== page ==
HAN SOLO – CONCEPT
STAR WARS: 30TH ANNIVERSARY COLLECTION (HASBRO)
“The vivid imagination of conceptual artist Ralph McQuarrie brought to life the characters and worlds envisioned by George Lucas. McQuarrie’s paintings and drawings were instrumental in the push to bring Lucas’s saga to the big screen, giving shape and form to a multitude of fantastic individuals, creatures, planets and technology encompassed in this epic tale. Developed in collaboration with McQuarrie himself, this remarkable action figure series pays tribute to the man whose art defined some of the most memorable characters in film history.
McQuarrie’s concept painting of central characters in A New Hope depicts Han Solo as a fierce Jedi Knight rather than a rougish smuggler. Wearing close-fitting battle gear, he is ready for combat with his lightsaber blazing and his face set with stern determination.”
Here, celebrating the 40th Anniversary of the Star Wars franchise, it’s nice to look back at all the possible what-ifs of the franchise. Ralph McQuarrie’s contributions to the early designs of what was then titled The Star Wars are quite well-known within the fan base. They’ve spawned comics, animation, and yes, even action figures. I’ll be looking at one of those figures today!
THE FIGURE ITSELF
Concept Han Solo was released in the seventh wave of Star Wars: 30th Anniversary Collection, as figure 47 in the line’s overall count. He was the seventh of the Concept figures (there was one of them per wave), and is a slightly odd-ball figure in an otherwise Return of the Jedi-based assortment of figures. The figure stands 3 3/4 inches tall and has 18 points of articulation. Han was sporting an all-new sculpt, obviously based on McQuarrie’s early design of Han. Ultimately, it;s rather far removed from Han’s final character, and seems to have more in common with Obi-Wan Kenobi’s final character, especially as seen in the Prequel Trilogy. Still, it’s a pretty solid piece of retro-sci-fi design work, and the figure’s sculpt does a rather admirable job of replicating it in three dimensions. It keeps a lot of McQuarrie’s style, but adds a touch or realism, so he’ll still fit in with the standard movie figures. There’s a ton of detail work going on, especially on the various parts of his uniform. If I have one complaint about this figure, it’s the way his articulation works. It’s not bad; as a matter of fact, he comes from when Hasbro was really starting to improve the movement on their figures, so he’s got a lot of posablity. With that said, the joints aren’t always worked in so well, and when posed, they can leave him looking a little bit odd. Han’s paintwork is actually pretty solid, and much more detailed than your average Star Wars figure. The base colors all match up pretty well with the original concept work, and there’s a ton of accent work, which adds a lot of dimension to this figure that a good number of his contemporaries lacked. Han was packed with a lightsaber (both on and off) and his blaster pistol. They resemble the final film’s props, but are definitely more classic sci-fi, especially the saber, which has a cool energy flare effect going on at its base.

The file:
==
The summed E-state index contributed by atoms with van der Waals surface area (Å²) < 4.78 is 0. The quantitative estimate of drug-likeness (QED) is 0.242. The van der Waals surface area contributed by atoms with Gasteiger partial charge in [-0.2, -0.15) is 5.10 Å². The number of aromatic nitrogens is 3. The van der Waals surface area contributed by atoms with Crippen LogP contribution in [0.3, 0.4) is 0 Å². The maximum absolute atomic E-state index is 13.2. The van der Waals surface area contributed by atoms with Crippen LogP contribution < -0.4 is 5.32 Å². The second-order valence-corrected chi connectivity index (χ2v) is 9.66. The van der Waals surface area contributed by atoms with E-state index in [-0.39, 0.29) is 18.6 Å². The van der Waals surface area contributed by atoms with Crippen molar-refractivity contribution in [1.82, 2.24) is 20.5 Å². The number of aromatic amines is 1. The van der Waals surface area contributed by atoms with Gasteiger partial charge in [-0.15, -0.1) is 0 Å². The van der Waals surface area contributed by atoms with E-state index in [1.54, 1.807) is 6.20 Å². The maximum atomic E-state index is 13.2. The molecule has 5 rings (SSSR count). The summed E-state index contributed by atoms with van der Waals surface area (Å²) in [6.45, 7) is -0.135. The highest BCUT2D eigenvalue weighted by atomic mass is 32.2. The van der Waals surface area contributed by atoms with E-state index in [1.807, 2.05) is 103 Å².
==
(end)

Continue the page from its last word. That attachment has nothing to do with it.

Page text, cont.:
THE ME HALF OF THE EQUATION
The McQuarrie Concept figures have always fascinated me, but for one reason or another, I’ve just never tracked them down. And, honestly, if I was going to get just one of them, it probably wouldn’t be Han. With that said, I was out with Super Awesome Girlfriend two weeks ago participating in Ellicott City’s Midnight Madness, and I found this guy at All Time Toys. I wasn’t 100% sure I was going to get him, but she insisted on buying him for me, so here he is. He’s actually a pretty solid figure, truth be told, and he has a fun bit of history behind him. Now I definitely feel the need to track down the rest of these guys!